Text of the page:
COAL MINERS STAKE THEIR LIVES ON A CANARY’S DELICATE LUNGS
A rescue crew tests for the presence of poisonous carbon monoxide by lifting the caged bird close to the roof where the noxious but odorless gas accumulates. If the bird shows distress, immediate steps are taken to vacate and ventilate that section of the mine. Mechanical detectors also are widely used to show the presence of dangerous components in underground air. On their backs the men wear oxygen breathing apparatus.
Photograph courtesy U.S. Bureau of Mines
By Alexander Wetmore
Originally appeared in the December 1938 issue of the National Geographic Magazine
This Web version COPYRIGHT 2004
The canary, found today in every country on the globe, occupies a remarkable place, since among our common domestic birds it alone is kept and reared solely for the pleasure and companionship that it brings into our homes. As it does not produce flesh, feathers, or other product of commercial value, its contribution to our well-being comes entirely in the form of pleasing songs and interesting mannerisms. It joins cultivated flowers in making attractive the background for our lives.
In a wild state the canary (Serinus canaria canaria) is native to three groups of islands in the eastern part of the Atlantic Ocean – the Canary Islands (from which it takes its name), Madeira, and the Azores. In the Canary group it is found on all of the islands except Fuerte-ventura and Lanzarote, and is one of the most common wild birds from sea level to the highest ridges.
The true wild canary is grayish above, streaked rather heavily with blackish, and marked with yellow on the rump and crown. The breast is dull yellow and the sides grayish, indistinctly streaked. This is the stock from which all our domestic canaries have come.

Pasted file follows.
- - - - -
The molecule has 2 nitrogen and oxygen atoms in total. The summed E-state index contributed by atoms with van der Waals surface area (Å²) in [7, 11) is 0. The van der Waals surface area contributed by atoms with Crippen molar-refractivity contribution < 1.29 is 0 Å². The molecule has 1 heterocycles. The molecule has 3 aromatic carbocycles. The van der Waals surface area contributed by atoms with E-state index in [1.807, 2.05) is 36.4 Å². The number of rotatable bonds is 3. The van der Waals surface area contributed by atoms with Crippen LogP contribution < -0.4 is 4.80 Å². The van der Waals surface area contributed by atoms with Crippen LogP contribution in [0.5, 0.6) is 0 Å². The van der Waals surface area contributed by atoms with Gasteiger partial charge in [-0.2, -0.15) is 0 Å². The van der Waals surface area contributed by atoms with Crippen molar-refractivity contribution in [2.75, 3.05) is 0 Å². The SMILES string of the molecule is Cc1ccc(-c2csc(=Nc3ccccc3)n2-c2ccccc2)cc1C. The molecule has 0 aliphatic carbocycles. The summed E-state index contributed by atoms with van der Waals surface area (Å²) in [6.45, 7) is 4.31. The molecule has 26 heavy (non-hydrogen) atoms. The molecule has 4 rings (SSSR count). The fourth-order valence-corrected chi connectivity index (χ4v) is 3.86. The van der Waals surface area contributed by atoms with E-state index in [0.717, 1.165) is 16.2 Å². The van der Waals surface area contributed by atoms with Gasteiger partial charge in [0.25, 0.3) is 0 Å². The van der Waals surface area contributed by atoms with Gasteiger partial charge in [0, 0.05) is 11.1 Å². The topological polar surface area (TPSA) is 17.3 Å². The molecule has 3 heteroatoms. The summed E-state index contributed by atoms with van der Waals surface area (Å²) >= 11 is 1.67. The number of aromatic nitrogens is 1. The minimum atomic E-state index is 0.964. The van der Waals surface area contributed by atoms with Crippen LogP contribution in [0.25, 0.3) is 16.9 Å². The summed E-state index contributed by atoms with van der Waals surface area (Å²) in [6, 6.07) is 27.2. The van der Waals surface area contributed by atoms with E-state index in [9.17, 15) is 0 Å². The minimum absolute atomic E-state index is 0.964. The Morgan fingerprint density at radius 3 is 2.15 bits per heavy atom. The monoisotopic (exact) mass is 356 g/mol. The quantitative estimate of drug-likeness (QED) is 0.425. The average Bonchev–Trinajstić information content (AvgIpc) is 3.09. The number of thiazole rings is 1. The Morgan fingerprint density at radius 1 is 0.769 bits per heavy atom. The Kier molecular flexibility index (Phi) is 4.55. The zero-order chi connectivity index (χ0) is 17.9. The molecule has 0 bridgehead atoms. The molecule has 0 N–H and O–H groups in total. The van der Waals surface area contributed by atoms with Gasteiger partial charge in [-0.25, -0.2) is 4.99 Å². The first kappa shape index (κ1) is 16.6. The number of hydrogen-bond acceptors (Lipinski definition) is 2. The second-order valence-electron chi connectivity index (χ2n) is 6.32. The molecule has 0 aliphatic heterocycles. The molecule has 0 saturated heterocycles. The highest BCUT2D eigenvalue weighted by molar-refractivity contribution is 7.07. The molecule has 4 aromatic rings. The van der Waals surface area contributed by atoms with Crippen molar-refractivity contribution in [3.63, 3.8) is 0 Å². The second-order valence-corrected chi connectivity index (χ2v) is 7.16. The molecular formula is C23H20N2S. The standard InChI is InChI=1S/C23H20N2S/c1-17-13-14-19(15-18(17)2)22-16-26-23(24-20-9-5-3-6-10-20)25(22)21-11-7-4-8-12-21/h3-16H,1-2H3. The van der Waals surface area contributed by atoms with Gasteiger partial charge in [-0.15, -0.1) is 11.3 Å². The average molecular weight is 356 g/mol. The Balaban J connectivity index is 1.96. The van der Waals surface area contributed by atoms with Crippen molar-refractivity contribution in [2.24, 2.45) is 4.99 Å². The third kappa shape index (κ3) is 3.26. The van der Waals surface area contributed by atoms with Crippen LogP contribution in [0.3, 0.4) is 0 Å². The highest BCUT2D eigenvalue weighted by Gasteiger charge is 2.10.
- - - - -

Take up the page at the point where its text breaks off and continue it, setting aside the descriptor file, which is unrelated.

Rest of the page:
In many parts of the world there are other kinds of small yellowish birds known as “wild canaries,” but they have nothing to do with our domesticated bird. In the United States the name is given to such different species as the goldfinch (Spines tristis) and the yellow warbler (Dendroica aestiva), representatives of two distinct families. In Latin America the term “canario” is applied to many kinds of small tanagers, warblers, and sparrows.
How the canary came into captivity is not recorded at this late day. Seemingly this must have been because of pleasing song, since the coloration of the wild canary is nothing remarkable. Sailors brought captive canaries home from voyages, demand arose for them, and from the end of the 15th into the 16th century Spaniards imported the wild-taken birds into Europe in numbers, selling them for good prices.
Even at this early time it was found that canaries could be reared in captivity. And at the beginning of the 16th century the area where they were extensively produced spread from northern Italy north to center around Innsbruck, Nurnberg, and Augsburg.
Turner in 1544 is the earliest writer known to me to mention the canary. Conrad Gesner, in the third book of his Historia Animalium, published in 1555, said that he had not seen one, but gave an account of the species from information furnished him by a friend in Augsburg. Canaries remained rare for a considerable period, and commanded such prices that for a long time they were kept only by the wealthy.
Accustomed as we are to the canary in captivity, it seems strange to consider them as living wholly at freedom. In their island homes they range commonly in gardens and orchards, and are also found in flocks in sterile, stony country where they may be tame and confiding, or wild and difficult to approach.
The nests are cups of grasses and weed stems lined with softer materials, placed in bushes or on low branches of trees. The three to five eggs are light green, spotted with reddish brown. The song is as attractive as in captive birds, though not so prolonged in utterance, nor is it given for so much of the year.
Under domestication, variation among canaries began at an early date. Dr. E. Stresemann has pointed out figures of canaries with white wings and much yellow on the body in paintings by Lazarus Roting of Nurnberg, who died in 1614, so that the change from the original color to the yellow phase apparently was under way at the close of the 16th century.
The yellow and the green types of canary, with every possible intergradation between, remain the common forms to the present. While the green canary is an approach to the parent stock, native birds from the Canary Islands are grayer on the back than most of those found in captivity.
The ordinary household canary, kept by those who merely love birds, is of moderate size, with the colors as indicated above. It will be of interest to examine some of the distinct strains kept mainly by canary fanciers, who breed pure stock and retain only those birds with the definite characters of the variety concerned.
Belgian Fancy and Scotch Fancy